On September 15th, 2022, the Chesapeake Bay Program’s Citizens Advisory Committee (CAC) hosted a panel discussion on equitable access to grant funding during its quarterly meeting in Washington, DC.

The CAC is a group of volunteers representing communities and stakeholders from across the Chesapeake Bay watershed that advises the leadership of the federal-state Chesapeake Bay Program.The committee tracks the progress of the Chesapeake Bay Watershed Agreement goals and travels across the region to learn and discuss state and local priorities related to water quality, living resources and habitats, and community engagement.

In 2020 the Chesapeake Executive Council signed a Diversity, Equity, Inclusion, and Justice Statement to commit the Chesapeake Bay Program to “equitable, just, and inclusive engagement of all communities living throughout the watershed.” Reflecting on this statement, the CAC sought to understand how equitable funding, in the form of grant making and grant execution, is being distributed to community organizations.

The guiding question was: are the priorities set by prominent resource providers aligned with the needs and priorities of small, frontline community organizations? A three part panel of local community organizations, contractor findings from a Chesapeake Bay Program focus group, and a prominent Chesapeake Bay watershed funder, was organized. The goal was to understand if grant eligibility requirements and priorities lead to funding disparities, and what efforts are needed to advance the capacity of organizations that do not meet these requirements.

Three community groups contributed to the panel: Latino Outdoors, ReBUILD Metro, and Ward 8 Woods Conservancy.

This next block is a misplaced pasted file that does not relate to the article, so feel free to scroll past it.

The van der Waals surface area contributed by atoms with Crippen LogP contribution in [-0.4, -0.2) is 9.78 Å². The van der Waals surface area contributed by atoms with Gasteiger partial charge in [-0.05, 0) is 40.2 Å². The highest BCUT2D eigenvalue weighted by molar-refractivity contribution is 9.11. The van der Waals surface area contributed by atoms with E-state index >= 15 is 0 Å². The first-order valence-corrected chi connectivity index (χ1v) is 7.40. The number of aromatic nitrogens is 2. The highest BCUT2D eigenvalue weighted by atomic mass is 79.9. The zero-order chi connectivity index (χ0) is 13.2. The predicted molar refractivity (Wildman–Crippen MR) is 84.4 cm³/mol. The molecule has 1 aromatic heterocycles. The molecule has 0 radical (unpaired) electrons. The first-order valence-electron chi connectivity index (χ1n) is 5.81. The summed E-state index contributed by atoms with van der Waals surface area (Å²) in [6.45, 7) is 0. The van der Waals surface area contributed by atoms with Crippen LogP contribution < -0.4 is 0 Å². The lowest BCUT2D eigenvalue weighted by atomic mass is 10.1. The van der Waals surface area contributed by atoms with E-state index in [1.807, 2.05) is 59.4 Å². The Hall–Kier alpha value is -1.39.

Albert Arévelo, a program coordinator volunteer for Latino Outdoors, shared his organization’s mission – to inspire, connect, and engage Latino communities in the outdoors and embrace cultura y familia as part of the outdoor narrative, ensuring their history, heritage, and leadership are valued and represented.

Jenny Guillaume and Daniel Kravetz represented ReBUILD Metro, a Baltimore based nonprofit that works with community members to revitalize homes and green neighborhoods without displacing people.

Nathan Harrington spoke on behalf of Ward 8 Woods Conservancy, a grassroots nonprofit organization that works to rejuvenate and enhance the beauty, ecological health, and public enjoyment of the more than 500 acres of forest in the Ward 8 section of Washington, DC, for the benefit of all.

The panelists engaged in a discussion that identified grant requirements that often prevent organizations from qualifying for funding and offered their recommendations to overcome them. The CAC Stewardship and Engagement Subcommittee created a detailed report of findings you can view here.

Some of the most common barriers identified by the panelists were:

  • Confusing language. Often the language comprising applications is very technical, requiring the applicant to have advanced knowledge of scientific and administrative terminology and previous experience in grant writing.
  • Human Capital. Some small, frontline groups lack the human and experiential resources to develop the type of proposal required by federal agencies and other Bay Program partners.